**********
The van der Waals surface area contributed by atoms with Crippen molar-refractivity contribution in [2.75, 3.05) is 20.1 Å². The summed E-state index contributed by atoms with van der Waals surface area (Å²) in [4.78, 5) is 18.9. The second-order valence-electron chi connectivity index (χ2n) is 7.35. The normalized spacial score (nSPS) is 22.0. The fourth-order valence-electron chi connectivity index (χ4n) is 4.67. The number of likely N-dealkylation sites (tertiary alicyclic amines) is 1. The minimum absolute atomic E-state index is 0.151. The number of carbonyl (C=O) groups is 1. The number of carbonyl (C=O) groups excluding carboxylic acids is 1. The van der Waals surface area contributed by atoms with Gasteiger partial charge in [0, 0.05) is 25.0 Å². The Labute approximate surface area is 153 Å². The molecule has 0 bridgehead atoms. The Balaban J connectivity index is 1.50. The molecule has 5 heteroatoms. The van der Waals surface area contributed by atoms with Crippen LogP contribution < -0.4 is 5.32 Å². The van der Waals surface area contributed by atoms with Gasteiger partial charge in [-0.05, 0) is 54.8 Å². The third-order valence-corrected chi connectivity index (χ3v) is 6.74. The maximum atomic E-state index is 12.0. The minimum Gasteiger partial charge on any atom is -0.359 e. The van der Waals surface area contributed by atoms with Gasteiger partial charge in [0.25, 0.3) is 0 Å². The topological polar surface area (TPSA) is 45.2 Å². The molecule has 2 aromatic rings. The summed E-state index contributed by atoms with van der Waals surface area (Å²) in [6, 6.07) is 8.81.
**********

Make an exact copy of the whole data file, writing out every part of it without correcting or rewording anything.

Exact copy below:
The van der Waals surface area contributed by atoms with Crippen molar-refractivity contribution in [2.75, 3.05) is 20.1 Å². The summed E-state index contributed by atoms with van der Waals surface area (Å²) in [4.78, 5) is 18.9. The second-order valence-electron chi connectivity index (χ2n) is 7.35. The normalized spacial score (nSPS) is 22.0. The fourth-order valence-electron chi connectivity index (χ4n) is 4.67. The number of likely N-dealkylation sites (tertiary alicyclic amines) is 1. The minimum absolute atomic E-state index is 0.151. The number of carbonyl (C=O) groups is 1. The number of carbonyl (C=O) groups excluding carboxylic acids is 1. The van der Waals surface area contributed by atoms with Gasteiger partial charge in [0, 0.05) is 25.0 Å². The Labute approximate surface area is 153 Å². The molecule has 0 bridgehead atoms. The Balaban J connectivity index is 1.50. The molecule has 5 heteroatoms. The van der Waals surface area contributed by atoms with Crippen LogP contribution < -0.4 is 5.32 Å². The van der Waals surface area contributed by atoms with Gasteiger partial charge in [-0.05, 0) is 54.8 Å². The third-order valence-corrected chi connectivity index (χ3v) is 6.74. The maximum atomic E-state index is 12.0. The minimum Gasteiger partial charge on any atom is -0.359 e. The van der Waals surface area contributed by atoms with Gasteiger partial charge in [0.25, 0.3) is 0 Å². The topological polar surface area (TPSA) is 45.2 Å². The molecule has 2 aromatic rings. The summed E-state index contributed by atoms with van der Waals surface area (Å²) in [6, 6.07) is 8.81.